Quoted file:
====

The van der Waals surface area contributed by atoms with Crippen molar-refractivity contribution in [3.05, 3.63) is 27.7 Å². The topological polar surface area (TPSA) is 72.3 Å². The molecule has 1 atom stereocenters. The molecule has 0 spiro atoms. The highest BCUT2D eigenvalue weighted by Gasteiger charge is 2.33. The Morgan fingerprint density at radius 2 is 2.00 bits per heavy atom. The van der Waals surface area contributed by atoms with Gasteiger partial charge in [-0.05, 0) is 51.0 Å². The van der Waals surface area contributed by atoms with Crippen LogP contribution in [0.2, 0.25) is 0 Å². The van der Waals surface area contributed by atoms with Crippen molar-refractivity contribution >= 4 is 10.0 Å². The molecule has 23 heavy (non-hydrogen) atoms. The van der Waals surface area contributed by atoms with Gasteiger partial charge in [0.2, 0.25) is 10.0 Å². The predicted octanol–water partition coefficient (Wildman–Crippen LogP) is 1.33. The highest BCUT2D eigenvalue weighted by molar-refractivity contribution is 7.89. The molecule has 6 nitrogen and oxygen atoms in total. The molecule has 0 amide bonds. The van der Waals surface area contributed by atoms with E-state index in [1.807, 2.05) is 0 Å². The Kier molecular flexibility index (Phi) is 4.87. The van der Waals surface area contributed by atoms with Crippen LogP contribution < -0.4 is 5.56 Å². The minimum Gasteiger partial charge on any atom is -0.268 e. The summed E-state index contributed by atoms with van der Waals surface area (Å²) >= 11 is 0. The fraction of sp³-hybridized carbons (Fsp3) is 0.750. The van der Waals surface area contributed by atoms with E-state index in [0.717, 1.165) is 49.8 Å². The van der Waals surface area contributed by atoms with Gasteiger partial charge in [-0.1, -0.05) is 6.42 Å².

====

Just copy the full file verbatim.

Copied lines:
The van der Waals surface area contributed by atoms with Crippen molar-refractivity contribution in [3.05, 3.63) is 27.7 Å². The topological polar surface area (TPSA) is 72.3 Å². The molecule has 1 atom stereocenters. The molecule has 0 spiro atoms. The highest BCUT2D eigenvalue weighted by Gasteiger charge is 2.33. The Morgan fingerprint density at radius 2 is 2.00 bits per heavy atom. The van der Waals surface area contributed by atoms with Gasteiger partial charge in [-0.05, 0) is 51.0 Å². The van der Waals surface area contributed by atoms with Crippen LogP contribution in [0.2, 0.25) is 0 Å². The van der Waals surface area contributed by atoms with Crippen molar-refractivity contribution >= 4 is 10.0 Å². The molecule has 23 heavy (non-hydrogen) atoms. The van der Waals surface area contributed by atoms with Gasteiger partial charge in [0.2, 0.25) is 10.0 Å². The predicted octanol–water partition coefficient (Wildman–Crippen LogP) is 1.33. The highest BCUT2D eigenvalue weighted by molar-refractivity contribution is 7.89. The molecule has 6 nitrogen and oxygen atoms in total. The molecule has 0 amide bonds. The van der Waals surface area contributed by atoms with E-state index in [1.807, 2.05) is 0 Å². The Kier molecular flexibility index (Phi) is 4.87. The van der Waals surface area contributed by atoms with Crippen LogP contribution < -0.4 is 5.56 Å². The minimum Gasteiger partial charge on any atom is -0.268 e. The summed E-state index contributed by atoms with van der Waals surface area (Å²) >= 11 is 0. The fraction of sp³-hybridized carbons (Fsp3) is 0.750. The van der Waals surface area contributed by atoms with E-state index in [0.717, 1.165) is 49.8 Å². The van der Waals surface area contributed by atoms with Gasteiger partial charge in [-0.1, -0.05) is 6.42 Å².